Your favorite mobile apps leave a trail of cookie crumbs

Instagram's cookies and unencrypted Web traffic give you up to anyone watching packets pass by.
Sean Gallagher

Most people know the privacy risk of Web cookies—the bits of data that Web browsers store and return to websites to help them keep track of your credentials, where you are in an application, and other information. Advertisers, social media services, and search engine providers use cookies to track users' travels on the Web to target them for advertising. And as we’ve reported, those cookies can be used by someone surveilling Web traffic to track you as well.

But when people use mobile applications, they’re also vulnerable to the same sort of cookie tracking. Many mobile apps are just Web applications wrapped in a package for an app store—they send cookies back to the same server to identify the user and provide location information and other data about a device to the application vendor, third parties, or anyone who happens to be watching network traffic. Taken together with other data, these cookies can be used to track individuals as they wander the world, posing a significant privacy risk.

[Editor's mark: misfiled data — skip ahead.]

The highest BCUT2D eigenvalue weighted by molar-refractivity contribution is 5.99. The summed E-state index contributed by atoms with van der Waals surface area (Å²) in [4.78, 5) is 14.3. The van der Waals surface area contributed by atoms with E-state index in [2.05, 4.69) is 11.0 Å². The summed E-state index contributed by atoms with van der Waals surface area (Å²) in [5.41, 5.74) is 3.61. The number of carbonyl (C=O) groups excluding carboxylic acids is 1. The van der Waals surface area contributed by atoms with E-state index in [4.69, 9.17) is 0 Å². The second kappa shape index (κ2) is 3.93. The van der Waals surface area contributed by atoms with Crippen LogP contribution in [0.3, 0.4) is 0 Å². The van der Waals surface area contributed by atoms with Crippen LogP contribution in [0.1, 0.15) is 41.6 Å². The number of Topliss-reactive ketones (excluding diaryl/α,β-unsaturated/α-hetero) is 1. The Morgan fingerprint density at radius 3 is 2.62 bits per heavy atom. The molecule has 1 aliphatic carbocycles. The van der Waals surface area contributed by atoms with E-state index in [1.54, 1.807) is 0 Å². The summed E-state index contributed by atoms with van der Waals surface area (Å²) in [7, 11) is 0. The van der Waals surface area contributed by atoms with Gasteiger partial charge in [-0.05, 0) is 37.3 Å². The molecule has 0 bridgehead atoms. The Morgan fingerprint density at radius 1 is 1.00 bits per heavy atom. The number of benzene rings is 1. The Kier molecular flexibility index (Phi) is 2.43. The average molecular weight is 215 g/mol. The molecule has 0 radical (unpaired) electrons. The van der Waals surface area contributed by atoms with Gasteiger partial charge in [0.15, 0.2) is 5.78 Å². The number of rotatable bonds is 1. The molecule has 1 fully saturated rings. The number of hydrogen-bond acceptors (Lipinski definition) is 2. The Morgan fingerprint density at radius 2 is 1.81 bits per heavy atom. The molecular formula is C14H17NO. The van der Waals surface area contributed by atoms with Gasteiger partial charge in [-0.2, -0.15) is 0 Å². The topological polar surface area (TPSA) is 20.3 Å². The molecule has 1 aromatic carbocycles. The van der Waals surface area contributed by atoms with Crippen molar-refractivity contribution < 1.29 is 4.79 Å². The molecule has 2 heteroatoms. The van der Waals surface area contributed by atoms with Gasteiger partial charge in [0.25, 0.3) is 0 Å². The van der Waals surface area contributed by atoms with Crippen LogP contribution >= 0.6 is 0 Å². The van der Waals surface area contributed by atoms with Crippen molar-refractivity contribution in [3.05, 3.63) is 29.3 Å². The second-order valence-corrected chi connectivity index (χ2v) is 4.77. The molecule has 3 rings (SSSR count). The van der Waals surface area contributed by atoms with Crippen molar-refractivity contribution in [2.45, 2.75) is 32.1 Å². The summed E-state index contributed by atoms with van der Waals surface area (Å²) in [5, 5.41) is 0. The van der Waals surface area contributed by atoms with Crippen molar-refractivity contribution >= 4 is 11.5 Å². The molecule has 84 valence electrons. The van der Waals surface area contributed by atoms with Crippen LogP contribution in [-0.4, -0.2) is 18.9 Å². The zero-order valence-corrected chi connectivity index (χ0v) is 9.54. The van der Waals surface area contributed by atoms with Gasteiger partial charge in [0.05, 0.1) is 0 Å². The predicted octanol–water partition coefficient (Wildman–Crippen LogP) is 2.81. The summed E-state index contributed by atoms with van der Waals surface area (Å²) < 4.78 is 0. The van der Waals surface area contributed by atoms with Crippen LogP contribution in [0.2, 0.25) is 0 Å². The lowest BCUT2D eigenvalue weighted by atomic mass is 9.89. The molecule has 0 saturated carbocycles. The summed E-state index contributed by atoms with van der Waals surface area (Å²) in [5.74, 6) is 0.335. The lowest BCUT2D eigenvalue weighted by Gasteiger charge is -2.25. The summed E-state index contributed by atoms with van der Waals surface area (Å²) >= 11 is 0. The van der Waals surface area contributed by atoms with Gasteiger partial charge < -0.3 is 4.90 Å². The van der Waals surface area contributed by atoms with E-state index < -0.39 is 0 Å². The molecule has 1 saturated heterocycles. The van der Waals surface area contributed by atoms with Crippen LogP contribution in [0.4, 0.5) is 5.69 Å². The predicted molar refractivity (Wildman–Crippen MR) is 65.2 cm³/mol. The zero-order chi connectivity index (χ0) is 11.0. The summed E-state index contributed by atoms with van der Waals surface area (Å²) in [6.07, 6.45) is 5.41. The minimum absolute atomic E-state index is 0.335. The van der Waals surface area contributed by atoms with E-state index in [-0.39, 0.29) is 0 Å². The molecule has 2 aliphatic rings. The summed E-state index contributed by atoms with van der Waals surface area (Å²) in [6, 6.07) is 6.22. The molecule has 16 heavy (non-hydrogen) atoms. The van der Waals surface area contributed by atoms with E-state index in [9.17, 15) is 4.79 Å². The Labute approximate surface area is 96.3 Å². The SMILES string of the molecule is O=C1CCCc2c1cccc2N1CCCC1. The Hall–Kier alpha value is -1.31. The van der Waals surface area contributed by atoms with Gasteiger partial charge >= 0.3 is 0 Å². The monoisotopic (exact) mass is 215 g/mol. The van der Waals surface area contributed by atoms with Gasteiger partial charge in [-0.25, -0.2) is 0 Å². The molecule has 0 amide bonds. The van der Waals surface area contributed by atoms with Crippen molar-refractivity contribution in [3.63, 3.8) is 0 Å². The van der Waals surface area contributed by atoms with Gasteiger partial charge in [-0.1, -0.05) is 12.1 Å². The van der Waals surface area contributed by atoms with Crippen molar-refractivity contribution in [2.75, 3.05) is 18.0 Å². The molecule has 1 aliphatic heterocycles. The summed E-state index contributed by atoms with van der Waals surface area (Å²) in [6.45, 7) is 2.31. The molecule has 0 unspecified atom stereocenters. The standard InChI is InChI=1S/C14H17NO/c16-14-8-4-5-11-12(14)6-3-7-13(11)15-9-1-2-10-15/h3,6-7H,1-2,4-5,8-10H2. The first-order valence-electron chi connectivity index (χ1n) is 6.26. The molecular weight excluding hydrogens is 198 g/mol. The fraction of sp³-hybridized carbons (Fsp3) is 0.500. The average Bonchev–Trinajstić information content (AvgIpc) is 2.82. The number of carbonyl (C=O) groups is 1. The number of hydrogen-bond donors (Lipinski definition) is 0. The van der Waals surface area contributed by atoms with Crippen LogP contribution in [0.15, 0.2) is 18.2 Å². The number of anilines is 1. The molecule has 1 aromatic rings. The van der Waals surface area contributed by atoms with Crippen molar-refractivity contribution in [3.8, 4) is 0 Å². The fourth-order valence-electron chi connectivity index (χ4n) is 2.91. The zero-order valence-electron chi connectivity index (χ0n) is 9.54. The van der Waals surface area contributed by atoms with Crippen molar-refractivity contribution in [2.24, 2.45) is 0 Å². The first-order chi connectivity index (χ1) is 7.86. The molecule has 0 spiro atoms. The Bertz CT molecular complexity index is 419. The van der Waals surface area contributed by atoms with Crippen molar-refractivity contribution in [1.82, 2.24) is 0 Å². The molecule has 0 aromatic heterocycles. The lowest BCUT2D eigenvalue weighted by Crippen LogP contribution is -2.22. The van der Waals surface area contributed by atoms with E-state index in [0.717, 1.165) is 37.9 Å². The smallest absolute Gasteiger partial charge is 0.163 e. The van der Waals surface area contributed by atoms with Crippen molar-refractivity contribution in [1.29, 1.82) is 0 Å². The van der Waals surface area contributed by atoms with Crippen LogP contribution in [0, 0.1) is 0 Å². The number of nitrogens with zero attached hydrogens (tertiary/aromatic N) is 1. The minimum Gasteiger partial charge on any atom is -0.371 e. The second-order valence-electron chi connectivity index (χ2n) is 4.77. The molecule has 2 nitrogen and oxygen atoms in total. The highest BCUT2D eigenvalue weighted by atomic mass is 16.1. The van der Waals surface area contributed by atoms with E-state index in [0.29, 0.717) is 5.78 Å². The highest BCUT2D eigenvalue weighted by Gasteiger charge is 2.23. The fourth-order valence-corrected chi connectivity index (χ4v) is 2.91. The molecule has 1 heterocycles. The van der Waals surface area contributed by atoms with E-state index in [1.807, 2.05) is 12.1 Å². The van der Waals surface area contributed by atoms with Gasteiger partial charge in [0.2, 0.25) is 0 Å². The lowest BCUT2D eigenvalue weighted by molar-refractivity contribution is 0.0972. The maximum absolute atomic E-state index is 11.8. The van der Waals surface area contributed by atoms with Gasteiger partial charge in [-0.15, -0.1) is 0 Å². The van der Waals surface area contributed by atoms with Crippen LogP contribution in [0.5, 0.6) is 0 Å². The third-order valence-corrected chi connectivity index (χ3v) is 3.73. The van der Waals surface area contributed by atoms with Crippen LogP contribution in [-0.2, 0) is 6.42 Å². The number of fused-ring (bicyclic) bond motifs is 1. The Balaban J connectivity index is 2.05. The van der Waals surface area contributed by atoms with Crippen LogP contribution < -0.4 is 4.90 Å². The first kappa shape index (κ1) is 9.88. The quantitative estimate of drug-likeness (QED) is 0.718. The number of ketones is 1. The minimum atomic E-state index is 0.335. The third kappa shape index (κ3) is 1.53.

There are other components of the Web content consumed by mobile apps that can be used in tracking. Some use REST interfaces that pass data as part of their requests back to servers, and that data is often sent in the clear. JavaScript elements within Web content can also access local device data and send it back as a data structure; this data is often sent unencrypted as well, and the process follows a common enough format for hackers or intelligence organizations to reverse engineer it.

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